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$8.3 million — Beverly Hills
Mar 14 2016 9:30AM Posted by Partners Trust
 
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2015 Annual Report
Mar 8 2016 10:01AM Posted by Partners Trust
  
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 Los Angeles Real Estate by the Numbers
Mar 12 2015 2:46PM Posted by Partners Trust
 

Luxury Continues To Trend Strong — A Look Back At 2014
By Partners Trust 03/06/2015

Each year has its own special qualities and 2014 was no different. It was a year of growth and change, both for Partners Trust and for the greater Los Angeles brokerage community. In our annual report we take a look at the trends that grew our city in 2014.

Los Angeles is an international city, attracting visitors and new residents from around the world. We are also one of the leaders in luxury real estate. What luxury means to each individual remains personal, however we see some common trends including a continued embrace of indoor/ outdoor living. In new luxury construction, there is an ongoing trend for glass walls that open out. Outdoor living spaces with distinct kitchens and entertaining areas that are more expansive than ever are popular. Smart and wired homes are also highly in demand for today’s hyper-connected buyers.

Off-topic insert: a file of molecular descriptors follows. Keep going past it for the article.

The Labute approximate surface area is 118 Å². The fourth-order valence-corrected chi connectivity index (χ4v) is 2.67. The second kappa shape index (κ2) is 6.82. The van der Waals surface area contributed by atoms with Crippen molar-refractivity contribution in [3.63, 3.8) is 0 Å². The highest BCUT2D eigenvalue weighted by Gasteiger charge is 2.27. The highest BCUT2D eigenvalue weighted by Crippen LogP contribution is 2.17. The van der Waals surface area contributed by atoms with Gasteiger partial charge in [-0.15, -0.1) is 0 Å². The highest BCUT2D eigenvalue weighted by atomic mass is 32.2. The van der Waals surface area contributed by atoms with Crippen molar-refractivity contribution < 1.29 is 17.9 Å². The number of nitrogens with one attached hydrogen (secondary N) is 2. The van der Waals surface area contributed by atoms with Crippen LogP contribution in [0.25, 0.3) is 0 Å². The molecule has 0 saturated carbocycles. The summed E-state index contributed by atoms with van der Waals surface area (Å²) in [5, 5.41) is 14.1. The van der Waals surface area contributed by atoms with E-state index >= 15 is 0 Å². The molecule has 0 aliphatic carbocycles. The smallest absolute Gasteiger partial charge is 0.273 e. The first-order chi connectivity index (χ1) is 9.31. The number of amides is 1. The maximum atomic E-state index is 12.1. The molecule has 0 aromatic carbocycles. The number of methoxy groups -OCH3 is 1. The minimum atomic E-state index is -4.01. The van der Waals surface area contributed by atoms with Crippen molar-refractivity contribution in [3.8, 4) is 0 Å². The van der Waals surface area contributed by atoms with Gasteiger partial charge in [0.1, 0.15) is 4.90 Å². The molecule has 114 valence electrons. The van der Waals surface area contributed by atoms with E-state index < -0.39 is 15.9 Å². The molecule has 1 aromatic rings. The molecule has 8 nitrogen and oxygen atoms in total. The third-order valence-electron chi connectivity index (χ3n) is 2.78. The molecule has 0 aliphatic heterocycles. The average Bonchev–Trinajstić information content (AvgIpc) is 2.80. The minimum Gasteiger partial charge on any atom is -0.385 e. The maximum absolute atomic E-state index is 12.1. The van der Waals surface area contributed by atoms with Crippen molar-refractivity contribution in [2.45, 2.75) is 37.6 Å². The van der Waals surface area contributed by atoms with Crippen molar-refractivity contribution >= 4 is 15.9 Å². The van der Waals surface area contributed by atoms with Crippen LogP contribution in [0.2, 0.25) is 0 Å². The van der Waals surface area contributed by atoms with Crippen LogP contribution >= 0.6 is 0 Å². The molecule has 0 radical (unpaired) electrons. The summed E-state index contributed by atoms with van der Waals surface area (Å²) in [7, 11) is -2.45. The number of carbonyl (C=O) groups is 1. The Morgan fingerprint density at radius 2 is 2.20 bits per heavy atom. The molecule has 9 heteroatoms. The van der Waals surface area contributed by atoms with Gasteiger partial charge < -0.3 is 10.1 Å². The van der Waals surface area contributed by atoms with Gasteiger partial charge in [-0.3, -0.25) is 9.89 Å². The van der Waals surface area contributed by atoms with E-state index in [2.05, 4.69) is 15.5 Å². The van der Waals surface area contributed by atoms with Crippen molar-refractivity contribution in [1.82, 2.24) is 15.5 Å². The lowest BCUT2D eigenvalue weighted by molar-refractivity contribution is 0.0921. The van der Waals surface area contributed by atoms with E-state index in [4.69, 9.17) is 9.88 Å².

Screen Shot 2015-03-06 at 8.36.30 AM

As always in Los Angeles, a view is one of the most desirable features. Ocean, canyon, and city views remain highly requested by our clientele. We also see prestige neighborhoods such Bel-Air/Holmby Hills continue to hold and increase their value. A surge in Chinese buyers has fueled lower days on market in San Marino and Arcadia.

The overall market for luxury real estate in Los Angeles reached historic highs in 2014 and we believe we may be in for another record-breaking year.